Source: Maine Monument, Salisbury, NC
Maine Monument, Salisbury National Cemetery
Atop the high pillar of the monument stands a Union soldier at parade rest. He wears his uniform, complete with cap, and rests the butt of his rifle at his feet. On the pedestal and column, symbols of the military, cavalry, artillery, and navy are represented by stars, stacked guns, crossed cannons, and crossed swords, respectively. There are four black balls of granite placed at the corners below the soldier. The proposal for a monument honoring the soldiers of Maine who perished during their stay at Salisbury Prison was first made to the state legislature of Maine in 1905. It was approved on March 13, 1907.
Front view | View with Monument to 11700 Unknown Dead | Rear view | Front inscription | Left inscription | Right inscription | Soldier | Detail of base
Front: MAINE’S TRIBUTE / TO / HER SOLDIERS / WHO DIED, / WHILE PRISONERS OF WAR / AT / SALISBURY, N.C. / 1864 – 1865 / ONE COUNTRY-ONE FLAG.
Right: "THEY FOUGHT FOR / PEACE, - FOR / PEACE THEY FELL. - / THEY SLEEP IN PEACE, / AND ALL IS WELL."
Left: NEITHER HUNGER, / THIRST, / NOR OFFERED BRIBES, / AFFECTED / THEIR LOYALTY.
Rear: "TO LIVE IN HEARTS, / WE LEAVE BEHIND, / IS NOT TO DIE."
Salisbury National Cemetery, Department of Veterans Affairs
June 8, 1908
35.659260 , -80.475020 View in Geobrowse
"Cemeteries - Salisbury National Cemetery," United States Department of Veterans Affairs, (accessed January 22, 2012) Link
"Salisbury National Cemetery," National Park Service, (accessed January 22, 2012) Link
Grimes, J. Bryan. Remarks of J. Bryan Grimes: Responding for the State of North Carolina, Upon the Occasion of the Dedication of the Maine Monument at Salisbury, N.C., May 8, 1908, ([Raleigh, NC: J. Bryan Grimes], 1908), (accessed May 22, 2012) Link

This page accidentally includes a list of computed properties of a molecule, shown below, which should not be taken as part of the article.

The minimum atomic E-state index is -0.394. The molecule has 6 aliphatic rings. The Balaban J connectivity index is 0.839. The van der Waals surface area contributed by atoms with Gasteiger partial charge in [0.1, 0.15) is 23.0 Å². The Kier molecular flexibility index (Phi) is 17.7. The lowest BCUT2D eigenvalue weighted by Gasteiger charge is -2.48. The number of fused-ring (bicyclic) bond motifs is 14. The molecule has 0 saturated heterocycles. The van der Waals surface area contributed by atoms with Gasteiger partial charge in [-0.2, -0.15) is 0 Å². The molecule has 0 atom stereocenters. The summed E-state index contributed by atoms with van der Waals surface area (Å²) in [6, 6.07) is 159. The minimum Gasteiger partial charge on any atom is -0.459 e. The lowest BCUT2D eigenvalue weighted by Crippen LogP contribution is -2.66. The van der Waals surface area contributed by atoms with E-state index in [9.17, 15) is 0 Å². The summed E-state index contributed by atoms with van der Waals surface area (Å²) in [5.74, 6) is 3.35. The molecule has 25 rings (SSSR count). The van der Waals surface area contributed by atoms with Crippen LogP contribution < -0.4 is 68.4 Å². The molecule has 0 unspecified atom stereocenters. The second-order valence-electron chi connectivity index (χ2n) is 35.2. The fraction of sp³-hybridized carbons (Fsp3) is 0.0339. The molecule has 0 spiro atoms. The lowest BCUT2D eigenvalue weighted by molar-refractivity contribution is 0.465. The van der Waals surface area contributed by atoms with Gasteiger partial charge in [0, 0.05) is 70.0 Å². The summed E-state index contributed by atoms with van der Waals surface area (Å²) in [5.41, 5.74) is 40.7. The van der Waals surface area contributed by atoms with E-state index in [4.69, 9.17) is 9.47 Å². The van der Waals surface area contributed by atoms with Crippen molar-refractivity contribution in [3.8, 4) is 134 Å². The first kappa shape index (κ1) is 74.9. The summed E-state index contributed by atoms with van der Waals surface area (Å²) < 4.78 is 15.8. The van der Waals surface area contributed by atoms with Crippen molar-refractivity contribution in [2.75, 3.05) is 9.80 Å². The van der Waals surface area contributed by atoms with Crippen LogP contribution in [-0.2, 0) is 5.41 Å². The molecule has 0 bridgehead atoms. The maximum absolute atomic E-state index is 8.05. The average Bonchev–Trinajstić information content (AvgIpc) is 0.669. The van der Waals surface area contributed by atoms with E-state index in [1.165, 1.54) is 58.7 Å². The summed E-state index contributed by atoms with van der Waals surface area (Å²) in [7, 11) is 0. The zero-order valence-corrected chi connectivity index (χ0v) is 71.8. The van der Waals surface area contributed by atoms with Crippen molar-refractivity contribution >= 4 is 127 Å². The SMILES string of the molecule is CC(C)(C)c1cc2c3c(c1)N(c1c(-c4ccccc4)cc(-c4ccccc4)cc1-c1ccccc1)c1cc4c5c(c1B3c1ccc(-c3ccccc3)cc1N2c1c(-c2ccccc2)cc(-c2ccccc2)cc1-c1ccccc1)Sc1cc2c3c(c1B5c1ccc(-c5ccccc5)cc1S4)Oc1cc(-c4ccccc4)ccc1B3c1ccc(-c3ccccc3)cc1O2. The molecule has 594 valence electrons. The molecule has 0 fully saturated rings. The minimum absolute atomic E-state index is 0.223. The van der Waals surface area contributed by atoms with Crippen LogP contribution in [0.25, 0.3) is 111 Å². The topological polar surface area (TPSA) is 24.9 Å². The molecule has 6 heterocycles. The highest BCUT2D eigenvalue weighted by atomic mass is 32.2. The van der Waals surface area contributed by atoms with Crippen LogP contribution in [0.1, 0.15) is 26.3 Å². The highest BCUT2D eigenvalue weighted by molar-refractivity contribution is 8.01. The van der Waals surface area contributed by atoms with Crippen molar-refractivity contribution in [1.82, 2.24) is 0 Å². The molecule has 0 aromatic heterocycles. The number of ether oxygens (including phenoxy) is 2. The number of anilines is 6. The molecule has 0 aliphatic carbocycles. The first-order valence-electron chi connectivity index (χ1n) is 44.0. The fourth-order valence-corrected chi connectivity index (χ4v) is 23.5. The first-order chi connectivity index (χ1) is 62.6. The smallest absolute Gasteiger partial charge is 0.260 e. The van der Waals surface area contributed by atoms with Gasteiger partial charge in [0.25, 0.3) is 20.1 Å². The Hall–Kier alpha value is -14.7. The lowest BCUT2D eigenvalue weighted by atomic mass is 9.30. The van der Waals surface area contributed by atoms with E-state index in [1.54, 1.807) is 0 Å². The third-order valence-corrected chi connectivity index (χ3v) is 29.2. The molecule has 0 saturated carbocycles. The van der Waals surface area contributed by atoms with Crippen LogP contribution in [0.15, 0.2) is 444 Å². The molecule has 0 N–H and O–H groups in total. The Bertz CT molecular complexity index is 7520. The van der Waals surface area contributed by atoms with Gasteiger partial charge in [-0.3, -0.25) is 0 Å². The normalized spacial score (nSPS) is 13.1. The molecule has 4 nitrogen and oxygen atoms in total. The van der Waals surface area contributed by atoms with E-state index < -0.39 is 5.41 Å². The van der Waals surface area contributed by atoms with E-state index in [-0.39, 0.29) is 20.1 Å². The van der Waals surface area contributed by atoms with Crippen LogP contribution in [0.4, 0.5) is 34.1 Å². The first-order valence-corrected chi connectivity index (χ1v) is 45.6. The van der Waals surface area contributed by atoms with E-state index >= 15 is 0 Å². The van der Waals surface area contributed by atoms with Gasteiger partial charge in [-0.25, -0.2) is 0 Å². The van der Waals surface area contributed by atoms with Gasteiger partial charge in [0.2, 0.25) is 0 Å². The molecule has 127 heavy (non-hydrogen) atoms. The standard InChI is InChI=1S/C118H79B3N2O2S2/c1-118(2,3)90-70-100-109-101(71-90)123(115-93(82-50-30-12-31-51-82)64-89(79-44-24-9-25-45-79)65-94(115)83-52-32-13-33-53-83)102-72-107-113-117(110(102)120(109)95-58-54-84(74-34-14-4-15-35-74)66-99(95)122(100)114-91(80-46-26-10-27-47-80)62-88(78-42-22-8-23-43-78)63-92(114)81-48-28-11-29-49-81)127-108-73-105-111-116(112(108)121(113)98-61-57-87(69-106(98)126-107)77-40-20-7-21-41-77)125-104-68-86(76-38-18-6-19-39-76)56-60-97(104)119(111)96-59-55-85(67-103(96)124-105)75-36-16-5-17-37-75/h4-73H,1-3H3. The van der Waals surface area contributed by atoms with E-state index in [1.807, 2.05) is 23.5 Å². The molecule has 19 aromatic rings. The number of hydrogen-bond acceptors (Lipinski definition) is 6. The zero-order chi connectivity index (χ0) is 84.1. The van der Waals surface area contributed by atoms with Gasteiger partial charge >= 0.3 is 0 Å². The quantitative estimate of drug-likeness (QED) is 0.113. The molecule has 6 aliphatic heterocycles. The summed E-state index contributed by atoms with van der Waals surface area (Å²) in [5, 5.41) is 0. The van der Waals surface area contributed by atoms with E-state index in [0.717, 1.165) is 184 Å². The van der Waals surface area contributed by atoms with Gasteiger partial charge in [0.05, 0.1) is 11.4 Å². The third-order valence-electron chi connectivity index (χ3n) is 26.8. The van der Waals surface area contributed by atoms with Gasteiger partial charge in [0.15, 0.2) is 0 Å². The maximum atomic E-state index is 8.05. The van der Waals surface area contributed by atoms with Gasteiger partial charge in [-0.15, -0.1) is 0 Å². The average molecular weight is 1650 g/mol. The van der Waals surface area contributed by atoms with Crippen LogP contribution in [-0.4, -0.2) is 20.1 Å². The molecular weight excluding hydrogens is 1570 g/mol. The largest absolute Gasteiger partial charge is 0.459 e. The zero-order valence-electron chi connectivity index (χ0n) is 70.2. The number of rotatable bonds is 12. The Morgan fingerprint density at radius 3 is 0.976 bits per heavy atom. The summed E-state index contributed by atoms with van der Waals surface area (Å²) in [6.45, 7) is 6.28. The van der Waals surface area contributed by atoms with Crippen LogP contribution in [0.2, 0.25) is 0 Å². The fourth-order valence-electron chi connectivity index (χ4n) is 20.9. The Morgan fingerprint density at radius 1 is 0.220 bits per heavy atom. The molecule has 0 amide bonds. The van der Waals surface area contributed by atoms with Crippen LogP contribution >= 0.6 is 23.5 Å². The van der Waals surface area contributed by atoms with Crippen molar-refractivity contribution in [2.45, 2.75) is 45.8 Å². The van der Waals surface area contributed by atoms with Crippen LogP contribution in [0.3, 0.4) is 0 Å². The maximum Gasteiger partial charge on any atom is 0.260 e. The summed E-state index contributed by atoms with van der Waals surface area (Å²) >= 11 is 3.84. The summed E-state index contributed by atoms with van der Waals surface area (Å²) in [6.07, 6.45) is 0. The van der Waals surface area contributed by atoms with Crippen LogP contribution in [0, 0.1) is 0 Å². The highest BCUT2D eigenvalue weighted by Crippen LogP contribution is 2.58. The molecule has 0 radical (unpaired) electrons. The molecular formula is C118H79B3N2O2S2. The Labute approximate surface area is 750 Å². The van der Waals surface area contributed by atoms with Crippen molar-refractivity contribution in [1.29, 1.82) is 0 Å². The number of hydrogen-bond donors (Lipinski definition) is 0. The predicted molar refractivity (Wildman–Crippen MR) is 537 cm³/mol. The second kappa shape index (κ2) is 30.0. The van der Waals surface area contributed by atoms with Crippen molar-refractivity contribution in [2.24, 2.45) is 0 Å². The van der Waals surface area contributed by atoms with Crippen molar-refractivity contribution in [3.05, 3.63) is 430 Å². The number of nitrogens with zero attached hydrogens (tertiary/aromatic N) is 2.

Libby, Thomas G. Report of the Maine Commissioners on the Maine (Waterville, ME: Sentinel Publishing Company, 1908), (accessed February 8, 2012) Link
“Maine, One Country-One Flag,” The Historical Marker Database, (accessed February 2, 2012) Link
White granite from Lincolnville, Maine; black granite from St. George and Vinalhaven, Maine; bronze.
The State of Maine
$4,755 (5000 was appropriated by the state legislature)
Confederate Veterans were invited to participate in the dedication. On behalf of Governor Robert B. Glenn of North Carolina, the Hon. J. Bryan Grimes (himself the son of a Confederate General) gave remarks. The Mayor of Salisbury also made comments at the dedication.
Grimes' remarks caused some controversy which lead him to later publish his speech in an attempt to clarify. He had not wished to give the speech in the first place.
Grimes declared the cause of the suffering of prisoners was Northern authorities. This speech and his defense of the South is representative of an ongoing debate over responsibility for prisoners who died in Civil War prison camps.
The monument is located next to the Monument to 11700 Unknown Dead dedicated to soldiers who died in the Confederate prison at Salisbury and a small plaque placed by the United Daughters of the Confederacy which includes a diagram of the burial trench locations.
The Maine Memorial lies on top of a hill in Salisbury National Cemetery among the graves of Civil War soldiers. 18 burial trenches of unknown union dead are behind the monument. Nearby is a marker placed by the United Daughters of the Confederacy and a obelisk placed by the Federal Government. Down the hill is a monument placed by the state of Pennsylvania. The cemetery is in close proximity to the former site of Salisbury Prison.
After the idea was brought up in the legislature by Hon. George B. Haskell in 1905, the military committee considered the monument; it was approved in 1907. Appropriations were made for two commissioners to involve themselves in the task of erecting a monument before December 1908.
Original appropriation: $5,000. Estimated cost for the construction: $3,800.